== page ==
Last Wednesday I had the privilege of making a small contribution to ‘Loving the Planet.’ It wasn’t a tree-hugging session, a team effort to prepare a hedgehog highway underneath a road, or a hedgerow planting day, but a seminar at Regents Park College, Oxford. I was asked to respond to a lecture by Professor Melissa Raphael as part of an interfaith seminar on Ecology, Love and Theology.
There’s no obvious commandment to love the earth, Professor Raphael argued, undoubtedly correctly. Judaism offers plenty of pragmatic direction: don’t destroy, don’t be cruel, allow your animals to rest each seventh day and the land each seventh year, repair the world. But love the planet? The Torah contains no such injunction.
She then proceeded to make a moving argument that, since we have become estranged from the land, its fauna and flora, seasons and smells, needs and yields, perhaps the earth itself is now, too, one of those strangers which the Torah instructs us to love in no less than thirty-six places. Is our degraded planet calling out to us: ‘Love me.’
Imanuel Levinas teaches that we must hear God’s command in ‘the face of the other’, calling on us to take responsibility for one another, so the earth too has a visage, ‘pnei tehom, the face of the deep’ over whose darkness God spread the first mantle of light. This face of the earth also commands us. Commandment is ‘interruptive’: it insists on a response, demands our ‘Hinenni – Here am I.’
It was a beautiful paper. It put me in mind of the Torah’s other love commandments, especially the love of our neighbour. Could we understand the earth not just as stranger, but also as neighbour, I wondered in response? After all, it’s never far away.
Like so many rabbis, Samson Raphael Hirsch loved word associations. In his Torah commentary he links Re’acha, ‘your neighbour’, with mir’eh, ‘pasture’. From a strictly semantic perspective this is most unlikely, but it’s an evocative connection, nonetheless. Destroy our neighbours’ ‘pastures’, he argues, their rights, place in society, sources of sustenance, the earth on which they and we depend, and we break the commandment to love our neighbour like our self.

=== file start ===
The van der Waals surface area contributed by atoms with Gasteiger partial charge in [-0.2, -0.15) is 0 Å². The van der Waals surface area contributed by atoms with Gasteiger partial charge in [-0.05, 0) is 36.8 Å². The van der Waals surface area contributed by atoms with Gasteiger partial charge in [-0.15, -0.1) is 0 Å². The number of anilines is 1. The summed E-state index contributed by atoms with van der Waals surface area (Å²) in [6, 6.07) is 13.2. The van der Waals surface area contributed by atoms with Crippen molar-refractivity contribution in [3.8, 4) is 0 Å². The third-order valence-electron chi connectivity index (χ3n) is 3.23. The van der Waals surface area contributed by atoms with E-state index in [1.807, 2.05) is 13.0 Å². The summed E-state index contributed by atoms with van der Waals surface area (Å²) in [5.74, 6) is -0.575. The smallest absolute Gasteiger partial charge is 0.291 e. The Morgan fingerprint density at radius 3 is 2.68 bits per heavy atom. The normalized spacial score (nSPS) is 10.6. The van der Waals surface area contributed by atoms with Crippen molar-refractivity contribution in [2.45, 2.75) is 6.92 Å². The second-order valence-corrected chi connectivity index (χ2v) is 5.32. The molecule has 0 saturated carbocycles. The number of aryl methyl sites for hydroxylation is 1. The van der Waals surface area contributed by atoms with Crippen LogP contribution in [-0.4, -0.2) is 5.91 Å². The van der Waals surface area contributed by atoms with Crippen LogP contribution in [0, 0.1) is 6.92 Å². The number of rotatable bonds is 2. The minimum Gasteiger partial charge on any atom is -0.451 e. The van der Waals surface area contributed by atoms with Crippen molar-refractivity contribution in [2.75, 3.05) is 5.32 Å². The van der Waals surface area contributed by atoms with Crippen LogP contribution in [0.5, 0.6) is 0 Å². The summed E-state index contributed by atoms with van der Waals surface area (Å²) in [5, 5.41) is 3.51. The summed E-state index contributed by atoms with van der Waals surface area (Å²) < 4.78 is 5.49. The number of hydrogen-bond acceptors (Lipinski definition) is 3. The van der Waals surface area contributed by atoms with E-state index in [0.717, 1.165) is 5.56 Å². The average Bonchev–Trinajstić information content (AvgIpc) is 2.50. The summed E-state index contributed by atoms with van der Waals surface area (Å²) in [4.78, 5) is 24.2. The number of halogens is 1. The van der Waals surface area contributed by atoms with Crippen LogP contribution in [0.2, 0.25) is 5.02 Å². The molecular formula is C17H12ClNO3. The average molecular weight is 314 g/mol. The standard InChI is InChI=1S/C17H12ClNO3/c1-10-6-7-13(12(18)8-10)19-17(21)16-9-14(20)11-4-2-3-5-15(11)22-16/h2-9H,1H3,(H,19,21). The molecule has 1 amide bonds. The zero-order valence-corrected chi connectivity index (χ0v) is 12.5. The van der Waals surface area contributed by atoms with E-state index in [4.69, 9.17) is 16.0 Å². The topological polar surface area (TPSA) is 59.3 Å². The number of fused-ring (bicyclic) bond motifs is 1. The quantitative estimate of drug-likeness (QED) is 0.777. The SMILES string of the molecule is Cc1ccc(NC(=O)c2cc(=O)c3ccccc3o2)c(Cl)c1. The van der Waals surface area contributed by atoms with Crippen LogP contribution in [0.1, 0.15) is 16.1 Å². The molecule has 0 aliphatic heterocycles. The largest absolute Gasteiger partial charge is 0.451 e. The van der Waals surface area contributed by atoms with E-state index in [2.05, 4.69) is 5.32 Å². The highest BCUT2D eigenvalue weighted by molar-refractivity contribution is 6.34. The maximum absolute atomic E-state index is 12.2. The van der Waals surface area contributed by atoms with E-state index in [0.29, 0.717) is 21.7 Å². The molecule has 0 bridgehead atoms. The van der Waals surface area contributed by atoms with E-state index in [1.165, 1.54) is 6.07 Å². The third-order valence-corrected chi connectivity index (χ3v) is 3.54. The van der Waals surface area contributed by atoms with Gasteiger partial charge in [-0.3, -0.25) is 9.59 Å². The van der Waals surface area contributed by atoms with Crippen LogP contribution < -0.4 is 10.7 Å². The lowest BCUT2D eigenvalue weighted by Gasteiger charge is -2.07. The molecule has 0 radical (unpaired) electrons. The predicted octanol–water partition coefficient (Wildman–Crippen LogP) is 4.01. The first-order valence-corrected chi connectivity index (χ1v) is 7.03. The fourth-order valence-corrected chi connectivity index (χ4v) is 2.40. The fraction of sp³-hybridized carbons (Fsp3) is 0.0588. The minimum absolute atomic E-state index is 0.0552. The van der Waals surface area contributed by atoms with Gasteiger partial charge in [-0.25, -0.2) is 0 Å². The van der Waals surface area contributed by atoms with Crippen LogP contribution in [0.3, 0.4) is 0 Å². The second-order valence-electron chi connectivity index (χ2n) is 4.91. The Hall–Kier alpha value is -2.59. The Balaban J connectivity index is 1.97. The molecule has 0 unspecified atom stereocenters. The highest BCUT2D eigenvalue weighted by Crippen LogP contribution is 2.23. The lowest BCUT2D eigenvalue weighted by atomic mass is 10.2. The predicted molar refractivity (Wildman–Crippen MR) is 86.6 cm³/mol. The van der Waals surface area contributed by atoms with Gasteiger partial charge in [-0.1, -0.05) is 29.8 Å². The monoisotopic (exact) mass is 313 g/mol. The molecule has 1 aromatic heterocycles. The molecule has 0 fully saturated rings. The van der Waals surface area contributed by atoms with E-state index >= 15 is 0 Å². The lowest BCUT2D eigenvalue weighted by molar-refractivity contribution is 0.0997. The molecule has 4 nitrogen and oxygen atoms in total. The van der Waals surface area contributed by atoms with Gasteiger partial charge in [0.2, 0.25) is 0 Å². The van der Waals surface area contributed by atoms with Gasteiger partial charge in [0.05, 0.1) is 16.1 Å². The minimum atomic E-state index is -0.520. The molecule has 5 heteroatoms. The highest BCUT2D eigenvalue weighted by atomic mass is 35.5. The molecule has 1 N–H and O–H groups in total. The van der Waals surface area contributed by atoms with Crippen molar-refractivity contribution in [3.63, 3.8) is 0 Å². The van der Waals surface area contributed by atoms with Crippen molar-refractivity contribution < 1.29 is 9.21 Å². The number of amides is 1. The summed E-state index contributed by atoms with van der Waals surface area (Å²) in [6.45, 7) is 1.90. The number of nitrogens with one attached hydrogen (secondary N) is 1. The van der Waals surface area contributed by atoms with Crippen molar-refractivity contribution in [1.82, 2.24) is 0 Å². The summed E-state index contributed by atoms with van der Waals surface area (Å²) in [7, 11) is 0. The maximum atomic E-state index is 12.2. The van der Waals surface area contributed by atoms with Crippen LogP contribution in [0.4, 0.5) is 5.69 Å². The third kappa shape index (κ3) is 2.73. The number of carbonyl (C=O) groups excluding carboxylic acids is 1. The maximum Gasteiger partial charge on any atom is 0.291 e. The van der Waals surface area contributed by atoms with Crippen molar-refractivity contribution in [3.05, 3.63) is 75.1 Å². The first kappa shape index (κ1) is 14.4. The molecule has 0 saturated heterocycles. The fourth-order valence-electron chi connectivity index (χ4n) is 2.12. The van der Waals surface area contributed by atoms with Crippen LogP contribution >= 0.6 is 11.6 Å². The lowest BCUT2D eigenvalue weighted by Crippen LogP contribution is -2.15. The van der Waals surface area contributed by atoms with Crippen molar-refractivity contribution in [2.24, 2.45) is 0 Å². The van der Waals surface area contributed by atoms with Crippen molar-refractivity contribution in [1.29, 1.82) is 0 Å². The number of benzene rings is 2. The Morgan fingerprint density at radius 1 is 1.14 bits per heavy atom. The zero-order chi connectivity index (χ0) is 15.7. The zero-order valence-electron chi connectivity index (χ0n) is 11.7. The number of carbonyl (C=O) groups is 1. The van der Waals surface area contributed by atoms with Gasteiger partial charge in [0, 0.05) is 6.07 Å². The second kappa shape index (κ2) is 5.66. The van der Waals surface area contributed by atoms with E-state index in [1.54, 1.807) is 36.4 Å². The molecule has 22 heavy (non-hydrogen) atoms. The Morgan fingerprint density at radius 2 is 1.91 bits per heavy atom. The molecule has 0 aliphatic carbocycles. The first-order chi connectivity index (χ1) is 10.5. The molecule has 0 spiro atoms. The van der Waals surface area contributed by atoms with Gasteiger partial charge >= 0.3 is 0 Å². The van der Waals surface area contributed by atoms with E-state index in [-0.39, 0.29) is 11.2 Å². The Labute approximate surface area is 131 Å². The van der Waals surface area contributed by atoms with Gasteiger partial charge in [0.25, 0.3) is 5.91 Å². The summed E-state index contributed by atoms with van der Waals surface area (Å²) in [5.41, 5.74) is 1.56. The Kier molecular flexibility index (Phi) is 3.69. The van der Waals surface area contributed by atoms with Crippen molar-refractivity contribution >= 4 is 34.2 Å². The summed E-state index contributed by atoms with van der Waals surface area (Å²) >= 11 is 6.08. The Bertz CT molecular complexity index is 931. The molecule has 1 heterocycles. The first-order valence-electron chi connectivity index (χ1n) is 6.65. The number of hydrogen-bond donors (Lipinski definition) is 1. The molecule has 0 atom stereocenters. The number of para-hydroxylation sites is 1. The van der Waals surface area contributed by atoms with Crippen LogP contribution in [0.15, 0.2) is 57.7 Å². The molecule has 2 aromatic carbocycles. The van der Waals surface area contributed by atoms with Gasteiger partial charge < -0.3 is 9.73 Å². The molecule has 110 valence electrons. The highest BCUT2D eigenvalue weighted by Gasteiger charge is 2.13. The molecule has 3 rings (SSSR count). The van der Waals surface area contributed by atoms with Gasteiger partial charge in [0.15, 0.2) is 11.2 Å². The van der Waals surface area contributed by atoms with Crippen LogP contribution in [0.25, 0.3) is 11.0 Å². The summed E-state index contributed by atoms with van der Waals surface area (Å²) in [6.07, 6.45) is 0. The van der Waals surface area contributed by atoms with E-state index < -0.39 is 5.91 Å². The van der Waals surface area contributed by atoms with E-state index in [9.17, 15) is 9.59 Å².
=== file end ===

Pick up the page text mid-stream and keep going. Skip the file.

“And it’s not just ‘like us’,” someone in the room added; “it is us, for our very bodies are of the earth.” So, should ‘love your neighbour as yourself’ include the meadows, woods and wheatfields too – without devaluing our special responsibilities to our fellow humans?
Yesterday Deborah Golend and I opened the fourth conversation Jewish and Emotional on the subject of gratitude. It led me to think of the closing lines of a poem by Rachel, the pioneer Hebrew poet whose life was cut short by tuberculosis:
Let me not be bitter, lest I cloud with my bitterness
the pure blue of the sky, my friend of old.
Her term for ‘my friend’ is re’i, the same word as ‘neighbour’ in the Torah.
Perhaps, them the earth is both stranger and neighbour, calling, in different ways, for our care?
The Torah has, of course, a third love commandment: Love God. Judaism rejects the deification of nature, the pantheistic worship of hilltops, moons and stars. Yet, together with the mystics, the panentheists, we may see God not as nature, but within, as well as beyond, it. The spirit which hovered over the deep, lives within all breathing things, for God is Chei hachaim, the Life of all life.
How then can we treat any creature with wanton cruelty, or cause needless destruction, when in so doing we hurt not only its particular life, but something infinitely precious at the same time, a tiny portion of God’s presence? The very thought makes the heart ache, and isn’t that a symptom of love?